In her last work, Annie Jacobsen gave us a look at Area 51. Now she talks to WhoWhatWhy’s Jeff Schechtman about the trove of government secrets connected to DARPA, the Defense Advanced Research Project Agency. That’s the secret military R&D labs that gave us the Internet, Agent Orange, drones, and advanced research into human cloning.
The Defense Advanced Research Project Agency, or DARPA, was created by Eisenhower in the late 1950s from the same military industrial complex that produced thermonuclear weapons. Its purpose was to devise science fiction-inspired high-tech weaponry for the American military. DARPA’s key mission, ironically, was to design systems to protect Americans from enemies having the very weapons it had created.
DARPA was also Frankenstein-like. President Eisenhower, his generals, and his defense contractors created it, and then, on his way out of office, he warned us of its dangers.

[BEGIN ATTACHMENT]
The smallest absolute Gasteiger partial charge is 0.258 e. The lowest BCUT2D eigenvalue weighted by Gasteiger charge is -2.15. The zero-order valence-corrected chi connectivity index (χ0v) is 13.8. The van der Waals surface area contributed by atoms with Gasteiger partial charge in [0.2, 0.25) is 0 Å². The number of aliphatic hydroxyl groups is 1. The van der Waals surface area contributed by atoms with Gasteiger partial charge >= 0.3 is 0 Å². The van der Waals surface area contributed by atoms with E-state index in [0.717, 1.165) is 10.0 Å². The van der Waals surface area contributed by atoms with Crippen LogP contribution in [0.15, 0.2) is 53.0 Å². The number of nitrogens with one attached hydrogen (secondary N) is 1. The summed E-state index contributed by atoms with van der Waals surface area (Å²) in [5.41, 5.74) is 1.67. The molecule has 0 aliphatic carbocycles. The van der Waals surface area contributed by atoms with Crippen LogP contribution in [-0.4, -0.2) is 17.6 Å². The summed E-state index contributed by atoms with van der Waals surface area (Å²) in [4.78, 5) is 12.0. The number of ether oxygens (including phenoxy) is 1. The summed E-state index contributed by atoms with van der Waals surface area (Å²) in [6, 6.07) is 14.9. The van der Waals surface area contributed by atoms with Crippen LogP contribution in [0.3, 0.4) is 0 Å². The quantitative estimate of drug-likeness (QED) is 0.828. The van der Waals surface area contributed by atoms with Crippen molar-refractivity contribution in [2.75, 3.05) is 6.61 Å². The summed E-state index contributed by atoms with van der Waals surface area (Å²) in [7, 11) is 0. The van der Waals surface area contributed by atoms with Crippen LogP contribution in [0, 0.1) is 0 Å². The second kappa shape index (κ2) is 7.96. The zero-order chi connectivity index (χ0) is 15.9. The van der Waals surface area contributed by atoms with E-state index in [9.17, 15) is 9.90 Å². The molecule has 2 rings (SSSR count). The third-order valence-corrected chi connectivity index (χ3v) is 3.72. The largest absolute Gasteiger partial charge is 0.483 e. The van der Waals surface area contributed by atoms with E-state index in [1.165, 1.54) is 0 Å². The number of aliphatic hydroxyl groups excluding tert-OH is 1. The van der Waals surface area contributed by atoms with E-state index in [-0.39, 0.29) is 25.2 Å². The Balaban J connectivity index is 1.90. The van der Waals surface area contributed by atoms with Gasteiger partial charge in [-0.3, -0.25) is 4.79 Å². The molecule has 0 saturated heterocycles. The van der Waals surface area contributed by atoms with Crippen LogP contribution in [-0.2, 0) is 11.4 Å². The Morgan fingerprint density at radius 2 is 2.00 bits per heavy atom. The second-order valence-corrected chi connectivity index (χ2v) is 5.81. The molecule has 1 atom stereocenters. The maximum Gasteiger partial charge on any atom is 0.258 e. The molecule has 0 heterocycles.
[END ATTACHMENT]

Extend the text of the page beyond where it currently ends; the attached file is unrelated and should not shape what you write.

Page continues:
In this week’s podcast, WhoWhatWhy’s Jeff Schechtman talks with Annie Jacobsen, the best-selling author of Area 51: An Uncensored History of America’s Top Secret Military Base, about her new history of the Defense Department’s secret, powerful, and sometimes controversial military science R&D agency. Jacobsen’s new book, released on September 22, is titled The Pentagon’s Brain: An Uncensored History of DARPA, America’s Top-Secret Military Research Agency.
In this first-ever full-scale history of DARPA, Jacobsen relies on inside sources, interviews, private documents, and declassified memos to paint a picture of DARPA as the “Pentagon’s Brain,” which she traces from its Cold War inception in 1958 to the present.
Related front page panorama photo credit: Adapted by WhoWhatWhy from The Pentagon (Department of Defense / Wikimedia [Public Domain]) Computer chips circuits boards (Jon Sullivan / Wikimedia [Public Domain])
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